No gifts, please: Diwali Blues is targeting Corporate India

Mumbai: For Mumbai executive Bebas Chakraborty, Diwali means the shiny expensive gifts of business associates who want to use the good - and surprisingly - Hindu - festival to deepen relationships. Now they are mostly sweets and nuts.
As Asia's third-largest economy is fighting to end consumer demand, corporate corporate gifts are in danger of becoming a thing of the past, which many fear is an invitation to light this weekend. - And the gifts are losing their sparkle.

"Earlier, the gifts we received were of high quality and often contained gold or silver picture frames or bowls. But now after the economic slowdown," said Mr Chakraborty, 48, based in Mumbai. Said Mr Chakraborty, 48, a resident. Everything has changed. "Told AFP.

"The usual sweets have replaced the joy of opening a Reaper to find amazing things ... which has somehow stopped the festival."

India's corporate gift industry generally works to increase bankruptcy requirements to meet demand growth. Annual rituals are considered the easiest way to nurture business relationships while avoiding bribery charges.

But in the busy Mangaldas market in Mumbai, the prices of shops standing in the street are discounted. Jat Shah, a third-generation businessman, is a worried man.

Shutter down

Jatan Shah, owner of 80-year-old antique gift packaging firm Rainbow Dry Fruits, added 20 temporary workers to his staff to calculate the expected bankruptcy rush.

But orders are still being processed.

Mr Shah told AFP, "In the past years ... we will work until two o'clock in the morning. Now, because orders are low and scale down, we finish work and shut the shutters until ten o'clock." . at night." Stretching. Night. "General Chat Chat Lounge"

Even the smallest boxes - almonds, walnuts and cashews - have been cut by more than half, he said, adding that the firm's annual turnover was 35 percent and employees' bonuses. Has decreased. No funds left, another tradition of Diwali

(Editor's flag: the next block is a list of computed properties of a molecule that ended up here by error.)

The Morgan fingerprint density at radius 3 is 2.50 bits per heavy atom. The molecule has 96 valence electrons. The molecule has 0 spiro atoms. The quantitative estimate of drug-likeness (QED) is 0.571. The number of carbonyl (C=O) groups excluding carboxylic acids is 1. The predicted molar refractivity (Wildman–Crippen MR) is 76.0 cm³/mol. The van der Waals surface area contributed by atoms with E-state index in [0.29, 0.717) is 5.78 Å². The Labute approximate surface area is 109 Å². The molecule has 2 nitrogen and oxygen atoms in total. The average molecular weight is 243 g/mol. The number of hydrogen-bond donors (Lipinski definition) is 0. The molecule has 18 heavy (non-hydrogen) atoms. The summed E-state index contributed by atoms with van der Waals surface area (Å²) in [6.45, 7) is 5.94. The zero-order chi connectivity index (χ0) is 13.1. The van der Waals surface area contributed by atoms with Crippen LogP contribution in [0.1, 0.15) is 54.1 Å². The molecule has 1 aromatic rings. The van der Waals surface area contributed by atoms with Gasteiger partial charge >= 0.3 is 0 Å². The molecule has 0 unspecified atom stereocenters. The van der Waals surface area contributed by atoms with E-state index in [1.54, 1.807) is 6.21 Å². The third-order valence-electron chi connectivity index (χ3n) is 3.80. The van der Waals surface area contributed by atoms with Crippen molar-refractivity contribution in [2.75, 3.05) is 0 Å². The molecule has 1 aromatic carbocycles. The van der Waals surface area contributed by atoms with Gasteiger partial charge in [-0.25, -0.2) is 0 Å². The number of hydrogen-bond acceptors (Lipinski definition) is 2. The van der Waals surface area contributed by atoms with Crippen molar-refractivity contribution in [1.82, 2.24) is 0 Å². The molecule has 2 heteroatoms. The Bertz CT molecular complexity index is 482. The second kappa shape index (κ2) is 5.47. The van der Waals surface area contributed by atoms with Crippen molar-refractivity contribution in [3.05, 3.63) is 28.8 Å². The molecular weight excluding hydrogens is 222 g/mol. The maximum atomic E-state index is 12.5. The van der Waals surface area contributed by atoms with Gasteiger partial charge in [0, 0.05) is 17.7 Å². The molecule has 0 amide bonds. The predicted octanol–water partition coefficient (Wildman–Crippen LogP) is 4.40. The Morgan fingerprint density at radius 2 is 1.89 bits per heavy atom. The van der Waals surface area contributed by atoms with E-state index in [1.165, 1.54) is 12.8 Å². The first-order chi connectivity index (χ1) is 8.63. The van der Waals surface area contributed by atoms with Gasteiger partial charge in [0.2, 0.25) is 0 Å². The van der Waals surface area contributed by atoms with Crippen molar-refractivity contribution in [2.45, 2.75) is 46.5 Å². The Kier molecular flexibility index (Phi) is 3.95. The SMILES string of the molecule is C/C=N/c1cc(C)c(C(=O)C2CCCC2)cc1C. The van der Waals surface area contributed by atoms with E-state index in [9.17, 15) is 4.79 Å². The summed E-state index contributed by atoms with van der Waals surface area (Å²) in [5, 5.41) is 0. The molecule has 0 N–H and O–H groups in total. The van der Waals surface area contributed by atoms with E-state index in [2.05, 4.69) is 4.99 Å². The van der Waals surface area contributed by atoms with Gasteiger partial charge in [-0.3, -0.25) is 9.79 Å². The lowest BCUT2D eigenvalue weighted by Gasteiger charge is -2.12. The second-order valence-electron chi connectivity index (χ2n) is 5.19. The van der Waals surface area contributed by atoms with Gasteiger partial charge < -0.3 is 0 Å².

"Diwali is not only a festival of light but also represents economic prosperity," said Mr Shah.

On the occasion of Diwali, Hindu goddesses pray with Lakshmi and in the coming weeks, consumer spending is generally increasing in Western countries, such as Thanksgiving or Christmas.

Sad mood

But this year, Indian cars don't appear to be in the mood to spend on everything from cookies to cookies.

"I'm not sure if I'm going to get a lot of gifts this year," said Chakorti, a finance executive.

Some big companies have cut their corporate gift budget for Diwali, which works with more than 350 firms, including telecom giant Airtel and IT outsourcing company Wipro, said TGH Lifestyle CEO Ritu Grover. she does. He does. He does.

Analysts say lower costs are a reflection of the grief around the business community, while economic growth has been declining for years.

No gifts, please: Diwali Blues is targeting Corporate India"

"The decline in corporate gifts is a sign of economic slowdown and there is no ambiguity on this front," Mumbai-based TRA Research head, N. Chandramoli told AFP.

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